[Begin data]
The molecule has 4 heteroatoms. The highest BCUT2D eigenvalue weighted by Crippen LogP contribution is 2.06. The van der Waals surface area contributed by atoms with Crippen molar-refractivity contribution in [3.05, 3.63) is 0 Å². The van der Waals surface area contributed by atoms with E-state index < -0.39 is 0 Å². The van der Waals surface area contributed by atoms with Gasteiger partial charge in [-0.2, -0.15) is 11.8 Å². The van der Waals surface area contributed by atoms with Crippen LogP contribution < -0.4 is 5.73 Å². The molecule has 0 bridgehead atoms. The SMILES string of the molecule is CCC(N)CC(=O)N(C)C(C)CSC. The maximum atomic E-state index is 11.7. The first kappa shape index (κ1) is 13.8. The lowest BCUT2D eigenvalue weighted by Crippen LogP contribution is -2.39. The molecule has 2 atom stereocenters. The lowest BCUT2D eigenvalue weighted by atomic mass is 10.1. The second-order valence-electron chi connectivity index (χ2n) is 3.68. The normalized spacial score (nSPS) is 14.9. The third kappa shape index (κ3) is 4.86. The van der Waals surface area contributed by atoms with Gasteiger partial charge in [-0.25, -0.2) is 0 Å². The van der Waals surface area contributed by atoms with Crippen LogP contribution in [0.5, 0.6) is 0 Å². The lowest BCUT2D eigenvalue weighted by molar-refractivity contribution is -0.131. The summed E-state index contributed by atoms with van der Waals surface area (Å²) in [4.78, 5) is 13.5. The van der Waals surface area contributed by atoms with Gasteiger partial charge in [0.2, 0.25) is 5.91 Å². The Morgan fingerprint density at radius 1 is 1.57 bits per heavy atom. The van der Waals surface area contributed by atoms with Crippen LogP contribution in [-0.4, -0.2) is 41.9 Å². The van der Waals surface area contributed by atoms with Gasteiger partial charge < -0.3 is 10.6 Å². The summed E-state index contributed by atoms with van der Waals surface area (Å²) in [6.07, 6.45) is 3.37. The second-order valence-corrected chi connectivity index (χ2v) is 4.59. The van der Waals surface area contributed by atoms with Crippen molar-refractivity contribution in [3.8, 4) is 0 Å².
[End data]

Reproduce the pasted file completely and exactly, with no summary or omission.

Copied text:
The molecule has 4 heteroatoms. The highest BCUT2D eigenvalue weighted by Crippen LogP contribution is 2.06. The van der Waals surface area contributed by atoms with Crippen molar-refractivity contribution in [3.05, 3.63) is 0 Å². The van der Waals surface area contributed by atoms with E-state index < -0.39 is 0 Å². The van der Waals surface area contributed by atoms with Gasteiger partial charge in [-0.2, -0.15) is 11.8 Å². The van der Waals surface area contributed by atoms with Crippen LogP contribution < -0.4 is 5.73 Å². The molecule has 0 bridgehead atoms. The SMILES string of the molecule is CCC(N)CC(=O)N(C)C(C)CSC. The maximum atomic E-state index is 11.7. The first kappa shape index (κ1) is 13.8. The lowest BCUT2D eigenvalue weighted by Crippen LogP contribution is -2.39. The molecule has 2 atom stereocenters. The lowest BCUT2D eigenvalue weighted by atomic mass is 10.1. The second-order valence-electron chi connectivity index (χ2n) is 3.68. The normalized spacial score (nSPS) is 14.9. The third kappa shape index (κ3) is 4.86. The van der Waals surface area contributed by atoms with Gasteiger partial charge in [-0.25, -0.2) is 0 Å². The van der Waals surface area contributed by atoms with Crippen LogP contribution in [0.5, 0.6) is 0 Å². The lowest BCUT2D eigenvalue weighted by molar-refractivity contribution is -0.131. The summed E-state index contributed by atoms with van der Waals surface area (Å²) in [4.78, 5) is 13.5. The van der Waals surface area contributed by atoms with Gasteiger partial charge in [0.2, 0.25) is 5.91 Å². The Morgan fingerprint density at radius 1 is 1.57 bits per heavy atom. The van der Waals surface area contributed by atoms with Crippen LogP contribution in [-0.4, -0.2) is 41.9 Å². The van der Waals surface area contributed by atoms with Gasteiger partial charge < -0.3 is 10.6 Å². The summed E-state index contributed by atoms with van der Waals surface area (Å²) in [6.07, 6.45) is 3.37. The second-order valence-corrected chi connectivity index (χ2v) is 4.59. The van der Waals surface area contributed by atoms with Crippen molar-refractivity contribution in [3.8, 4) is 0 Å².